Bethel Music “Starlight” Album Review

Bethel Music

Prime Cuts: God I Look to You (Francesca Battistelli), For the One (Jenn Johnson), King of My Heart (Steffany Gretzinger)

Overall Score: 4/5

Every Bethel Music album is an important release.  Bethel Music, like Hillsong Worship, Chris Tomlin, Matt Maher, Darlene Zschech and Matt Redman, is in such a position that they shape the content of the church's worship more than any other artists.  Due to the ubiquity of their music across churches, what they put out is of vital importance. Glad to say, "Starlight" is stacked with prodigious expressions of Godly worship that they are going to give Christians all across the world fresh and exciting vocabulary in the worship of our God.  Comprising of 14 tracks (one acoustic rendering and two spontaneous worship moments), the album was recorded live on their "Worship Nights Tour."

Nevertheless, "Starlight" marks three departures for Bethel Music. First, gone are all their male worship leaders.  Just like their "You Make Me Brave," all the songs here feature women as lead singers. They include Bethel Music's Jenn Johnson, Steffany Gretzinger, Amanda Cook, Kristene DiMarco, Kalley Heiligenthal, Melissa Helser and Hannah McClure along with guest worship leader and songwriter Francesca Battistelli.  Second, not all the songs here are new.  "King of My Heart" is a cover of John McMillan's recent hit, "For the One" was originally found on Brian and Jenn Johnson's recent release, and "God I Look to You," which bears a 2010 copyright, is from Bethel's older repertoire. Third, if you are looking for the Bethel to kick up their feet and cha-cha to some frenzied EDM uptempoes, you will be disappointed.  Synth-led ballads with those big anthemic chorus is more the patented sound across the album.

Maybe it's the familiarity but the Francesca Battistelli-led "God I Look to You" has a magnetic power to it.  From the first synth notes to its propulsive chorus, you can't help but worship along.  What's of interest is that the chorus bears a striking similarity to Hillsong Worship's "What a Beautiful Name."  Is this a case of Brooke Fraser listening a little too much to Bethel?  Jenn Johnson, the matriarch of the team, only gets one cut this time.  Without any bombast, Jenn Johnson delivers a quasi-country acoustic guitar version of "For the One" (a prayer to be more loving) that is so moving that it can cause an irritation to our tear ducts.  Steffany Gretzinger, with her Stevie Nicks vocal intonations, offers a rousing version of McMillan's "King of My Heart," only to be let down by the under developed and repetitive chorus.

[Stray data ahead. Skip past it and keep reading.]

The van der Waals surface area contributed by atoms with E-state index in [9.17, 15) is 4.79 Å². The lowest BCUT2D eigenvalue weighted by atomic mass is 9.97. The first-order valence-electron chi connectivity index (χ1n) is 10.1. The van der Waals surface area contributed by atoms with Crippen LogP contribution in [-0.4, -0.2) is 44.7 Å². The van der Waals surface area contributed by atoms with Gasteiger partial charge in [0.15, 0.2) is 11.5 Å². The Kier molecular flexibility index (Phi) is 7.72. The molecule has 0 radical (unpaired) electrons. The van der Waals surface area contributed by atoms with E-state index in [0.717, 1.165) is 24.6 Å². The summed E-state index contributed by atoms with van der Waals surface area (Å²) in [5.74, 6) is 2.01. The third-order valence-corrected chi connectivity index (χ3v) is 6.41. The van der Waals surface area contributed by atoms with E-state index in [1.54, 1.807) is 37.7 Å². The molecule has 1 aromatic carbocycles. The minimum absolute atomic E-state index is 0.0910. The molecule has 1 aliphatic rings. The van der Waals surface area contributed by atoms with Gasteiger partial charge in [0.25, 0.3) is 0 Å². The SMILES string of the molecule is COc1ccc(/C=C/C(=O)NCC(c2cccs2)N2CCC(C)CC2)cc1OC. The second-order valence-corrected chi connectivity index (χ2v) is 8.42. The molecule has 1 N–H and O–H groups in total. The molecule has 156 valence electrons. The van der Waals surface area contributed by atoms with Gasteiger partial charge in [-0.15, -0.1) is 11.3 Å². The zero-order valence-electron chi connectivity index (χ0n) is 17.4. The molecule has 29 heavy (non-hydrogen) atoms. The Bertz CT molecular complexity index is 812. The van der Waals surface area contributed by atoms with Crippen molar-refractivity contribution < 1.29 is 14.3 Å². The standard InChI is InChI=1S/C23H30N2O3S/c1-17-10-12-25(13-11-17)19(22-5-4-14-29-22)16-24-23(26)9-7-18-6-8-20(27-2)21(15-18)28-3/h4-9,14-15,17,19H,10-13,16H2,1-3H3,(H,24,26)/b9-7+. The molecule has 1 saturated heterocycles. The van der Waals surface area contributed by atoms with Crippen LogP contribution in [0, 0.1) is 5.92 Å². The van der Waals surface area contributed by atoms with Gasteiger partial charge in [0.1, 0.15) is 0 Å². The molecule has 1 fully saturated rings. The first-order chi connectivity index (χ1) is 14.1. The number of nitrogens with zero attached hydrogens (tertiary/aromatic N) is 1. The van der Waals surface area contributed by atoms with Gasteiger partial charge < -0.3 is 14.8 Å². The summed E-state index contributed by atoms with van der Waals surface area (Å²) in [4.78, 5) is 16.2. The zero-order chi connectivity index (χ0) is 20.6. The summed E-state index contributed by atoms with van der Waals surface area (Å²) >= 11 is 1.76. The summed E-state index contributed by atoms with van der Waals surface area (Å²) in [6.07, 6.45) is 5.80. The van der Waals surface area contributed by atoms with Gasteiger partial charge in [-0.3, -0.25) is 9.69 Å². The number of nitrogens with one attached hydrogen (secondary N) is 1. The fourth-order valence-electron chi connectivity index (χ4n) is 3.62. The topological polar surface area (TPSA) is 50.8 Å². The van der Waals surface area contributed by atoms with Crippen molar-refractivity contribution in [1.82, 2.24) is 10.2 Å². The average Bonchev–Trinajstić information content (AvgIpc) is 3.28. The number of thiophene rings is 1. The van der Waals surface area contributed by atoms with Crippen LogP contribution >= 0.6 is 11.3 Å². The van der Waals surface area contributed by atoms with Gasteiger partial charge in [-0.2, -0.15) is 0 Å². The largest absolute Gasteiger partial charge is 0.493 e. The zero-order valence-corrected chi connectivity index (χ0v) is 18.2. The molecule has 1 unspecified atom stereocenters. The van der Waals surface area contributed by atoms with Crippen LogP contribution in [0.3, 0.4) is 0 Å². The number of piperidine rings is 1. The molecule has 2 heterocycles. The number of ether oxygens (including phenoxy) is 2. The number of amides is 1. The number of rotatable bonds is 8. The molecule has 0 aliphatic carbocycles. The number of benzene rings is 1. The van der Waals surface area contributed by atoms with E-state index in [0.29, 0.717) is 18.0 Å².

Amanda Cook tries to cook up a storm on an otherwise melodically diffused title track "Starlight."  Much better is "You Came (Lazarus)" which captures the invigorating joy of Lazarus and his family when Jesus finally arrived after days of waiting.  However, without he narrative frame of the Biblical story present in the song, the Biblical illiterate may not catch the song's gist.  Melissa Helser gives the record a much recess from the heavy balladry by offering a spirited take of the fast-paced "Catch the Wind." While the string-laden Kalley Heiligenthal-led "The War is Over" is a must-hear:  few songs capture the larger work of the Cross and how it applies to our daily struggles with more eloquence than this.

On the whole, "Starlight" does glow with some very powerful worship moments, though not all the "stars" shine with the same intensity.  Nevertheless, this is an important album.  It doesn't take a prophet to predict that just as ubiquitous as the stars are, these songs are going to find their places in tomorrow's worship of the church.




Tags : bethel music bethel music starlight album review brian and jenn johnson Francesca Battistelli steffany gretzinger Amanda Cook melissa helser bethel worship bethel New album Kalley Heiligenthal

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